The Washington Post is providing this news free to all readers as a public service.
Follow this story and more by signing up for national breaking news email alerts.
A potentially more transmissible variant of the coronavirus, which causes covid-19, is raising concern around the globe.
Health authorities say the new variant, known by the Greek letter omicron, was first identified in southern Africa. Scientists there quickly put the world on alert, noting that the variant had an unusually high number of mutations, including some that could make it adept at evading the body’s natural or vaccine-acquired immune response.
Omicron has been reported in more than six dozen countries — including the United States, where officials say omicron is spreading rapidly.
World leaders have responded by placing new restrictions on travel, ramping up vaccination and booster drives, increasing testing and encouraging an already pandemic-fatigued public to double down on measures like wearing masks and social distancing. Vaccine makers say they stand ready to tweak their shots if needed.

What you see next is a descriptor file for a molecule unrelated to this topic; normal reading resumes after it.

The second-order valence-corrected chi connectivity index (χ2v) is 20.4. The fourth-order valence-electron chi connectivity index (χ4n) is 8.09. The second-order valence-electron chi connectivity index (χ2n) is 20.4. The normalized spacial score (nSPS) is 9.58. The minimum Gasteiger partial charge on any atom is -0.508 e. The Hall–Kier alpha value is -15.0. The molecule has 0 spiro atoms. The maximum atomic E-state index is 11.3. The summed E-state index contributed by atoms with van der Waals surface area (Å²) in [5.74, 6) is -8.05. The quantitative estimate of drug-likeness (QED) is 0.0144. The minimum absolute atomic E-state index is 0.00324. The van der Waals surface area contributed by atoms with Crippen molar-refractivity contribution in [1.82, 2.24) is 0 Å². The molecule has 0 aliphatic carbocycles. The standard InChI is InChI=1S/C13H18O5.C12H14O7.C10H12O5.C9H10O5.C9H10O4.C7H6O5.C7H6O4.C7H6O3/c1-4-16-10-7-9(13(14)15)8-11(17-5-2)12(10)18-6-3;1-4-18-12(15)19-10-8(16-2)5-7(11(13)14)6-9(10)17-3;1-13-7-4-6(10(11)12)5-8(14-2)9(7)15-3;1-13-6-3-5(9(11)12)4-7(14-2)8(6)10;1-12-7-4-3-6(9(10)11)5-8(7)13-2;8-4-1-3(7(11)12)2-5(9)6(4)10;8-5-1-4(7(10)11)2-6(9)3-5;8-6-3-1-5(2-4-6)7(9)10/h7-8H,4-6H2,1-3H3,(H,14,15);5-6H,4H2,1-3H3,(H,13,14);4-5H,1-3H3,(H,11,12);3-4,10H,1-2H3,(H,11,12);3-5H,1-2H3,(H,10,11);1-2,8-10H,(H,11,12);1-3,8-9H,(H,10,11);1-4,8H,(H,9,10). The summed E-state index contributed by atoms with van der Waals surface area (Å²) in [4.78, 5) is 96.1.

How scary is omicron? Scientists are racing to find answers.
That said, there is too little research to draw conclusions about how omicron will affect the United States and the rest of the world. In a recent address from the White House, President Biden said the variant is a “cause for concern, not a cause for panic.” He told Americans, “We have more tools to fight the variant than we’ve ever had before.”
Coronavirus maps: Cases and deaths in the U.S. | Cases and deaths worldwide
Vaccines: Tracker by state | Booster shots | For kids 5 to 11 | Guidance for vaccinated people | How long does immunity last? | County-level vaccine data
What you need to know: Omicron variant | Masks FAQ | Delta variant | Other variants | Symptoms guide | Follow all of our coverage and sign up for our free newsletter
Impact of the pandemic: Supply chain | Education | Housing
Got a pandemic question? We answer one every day in our coronavirus newsletter
What is omicron, and other questions about the new coronavirus variant identified in southern Africa – The Washington Post